This post is not quite cooking related – it’s more of an Easter arts and crafts project – but I just couldn’t help sharing. Dying your Easter eggs naturally is such a great way involve the whole family, especially if you have a bit more time on your hands. You can even think of it as a science experiment, and just marvel at the results, as they slowly develop. Slowly is the key word here, and patience is required as these eggs will take a bit more time than you are normally used to, to reveal their beautiful colors, but the results are sure to blow your mind away!
It’s amazing how many things you can find in your kitchen that can turn into dyes – anything from tea, herbs or spices to fruits and veggies, roots and leaves. I am a big fan of all things natural, and especially when it’s something that you are going to put in your mouth, or body. A couple of years ago, I set upon researching the use of natural and safe ingredients to dye Easter eggs, and found quite a lot of useful information. I did not know what to expect honestly, but some of the pictures I’d seen were fantastic and gave me even more motivation to do this.
Somewhere after the time I put the eggs in the dyes, and checked on them a couple of hours later, only to see no difference or barely any, I thought this was one of those things that sounded too good to be true. But I left the eggs in the dyes overnight anyway, thinking I’ve got nothing to lose.
What I found the next morning was so incredibly awesome that I just felt like a scientist who made a wondrous discovery (well, almost!) And as always, the longer it takes for something to happen, the more excited you are, and the more you appreciate it when it does! I was so hyped about the results that I’ve been doing this every year since.
Another great thing about this project is that it produces unexpected and different results every time (albeit always great), no matter if you use the same ingredients! That makes it all the more exciting. This year, I tried a few new natural dyes, and there are still more that I want to explore next time.
Besides giving off colors, plants make wonderful natural stencils as well. When I was a kid, we had a lot of fun doing this by collecting interesting flowers, and leaves, then placing them on the eggs, and tightly wrapping the eggs with nylons before their dye bath. Some of the flower stencils will give off their own color, and the ‘print’ they leave will be tinted, but most often you end up with a blotchy white stencil that creates a wonderful natural effect.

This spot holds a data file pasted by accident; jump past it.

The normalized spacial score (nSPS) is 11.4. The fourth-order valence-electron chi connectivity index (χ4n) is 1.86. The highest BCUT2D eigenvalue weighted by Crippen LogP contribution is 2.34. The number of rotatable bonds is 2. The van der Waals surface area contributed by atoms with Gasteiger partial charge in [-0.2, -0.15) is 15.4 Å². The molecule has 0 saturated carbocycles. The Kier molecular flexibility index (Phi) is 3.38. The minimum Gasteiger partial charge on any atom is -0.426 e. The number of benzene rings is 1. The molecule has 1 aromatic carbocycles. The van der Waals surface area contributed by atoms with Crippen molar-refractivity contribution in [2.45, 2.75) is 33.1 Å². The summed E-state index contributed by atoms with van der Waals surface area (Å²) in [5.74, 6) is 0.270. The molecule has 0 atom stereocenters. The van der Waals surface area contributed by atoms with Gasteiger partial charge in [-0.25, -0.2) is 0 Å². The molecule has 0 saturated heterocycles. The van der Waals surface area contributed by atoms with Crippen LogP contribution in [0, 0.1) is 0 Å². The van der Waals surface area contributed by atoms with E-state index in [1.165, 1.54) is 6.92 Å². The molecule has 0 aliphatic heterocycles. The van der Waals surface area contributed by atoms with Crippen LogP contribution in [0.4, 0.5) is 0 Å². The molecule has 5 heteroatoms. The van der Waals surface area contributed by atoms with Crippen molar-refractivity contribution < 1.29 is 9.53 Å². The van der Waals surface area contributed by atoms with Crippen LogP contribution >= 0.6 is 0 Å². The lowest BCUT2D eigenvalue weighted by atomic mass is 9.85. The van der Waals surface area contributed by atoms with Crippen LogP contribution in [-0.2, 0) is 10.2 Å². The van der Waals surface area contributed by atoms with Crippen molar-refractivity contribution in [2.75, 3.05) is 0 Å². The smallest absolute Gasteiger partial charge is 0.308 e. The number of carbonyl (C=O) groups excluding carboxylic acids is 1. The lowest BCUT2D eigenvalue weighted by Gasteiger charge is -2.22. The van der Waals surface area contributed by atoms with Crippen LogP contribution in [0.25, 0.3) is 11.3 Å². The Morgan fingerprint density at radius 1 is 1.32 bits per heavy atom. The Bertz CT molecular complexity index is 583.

Preparing the dyes
Whether you use raw veggies or fruits, spices or herbs, the procedure is pretty similar. You boil the plant material in water for 15 minutes to an hour, strain the liquid and add a tablespoon of vinegar, or other mordant like alum powder or baking powder. Color mordant is a substance that acts as an activator for the dye and helps it attach to the surface you’re dying, speeds up the process, and intensifies the color. I mostly use vinegar, but I’ve tried alum powder and baking powder. For berries, it
Of all the colors, red seems to be the most elusive, at least for me, which is a bit ironic, as this is the most traditional color to dye Easter eggs with. Even though I’ve tried the reddest of all red tinctures – strong hibiscus tea, beet juice, and cranberry juice, they do not produce anything close to red! The beets may be the only option, but I did not use them this year. What I’ve tried in the past was dipping the egg in fresh beet juice and leaving it there overnight. At first the egg turned a beautiful deep red, almost fuschia red color, but after a few hours and especially after drying, it turned into dark brownish red.
The more popular method seems to be boiling raw beets in water for 30 minutes or so, then using the liquid to dye the eggs. I am yet to try this! I’ve seen some pretty pinks and reds done with beets by Heather at Mommypotamous so I bet I just need to give it another try.
The best dye, and the one that produces consistently vibrant colors, is the one derived from purple cabbage. You can get any shade of blue – from cobalt blue or robin blue to turquoise and even teal (if using brown eggs). This was the dye that took longest and was the most surprising. The dying liquid is actually pale purple, and over time a chemical reaction occurs that transforms the final color into the most stunning rich blues. Works every time without fail.
To prepare the blue dye: Boil 3-4 cups of roughly chopped purple cabbage with 4-5 cups of water for an hour (covered). You will get about 2 cups of dyeing liquid which should be enough for 3-4 eggs. Add 1 Tbs white vinegar to each cup of dye, and leave the eggs overnight for the richest deep blue colors.
You can use alum powder to speed up the process, in which case, the time will shorten to 2-3 hours (depending on how saturated you want it to be).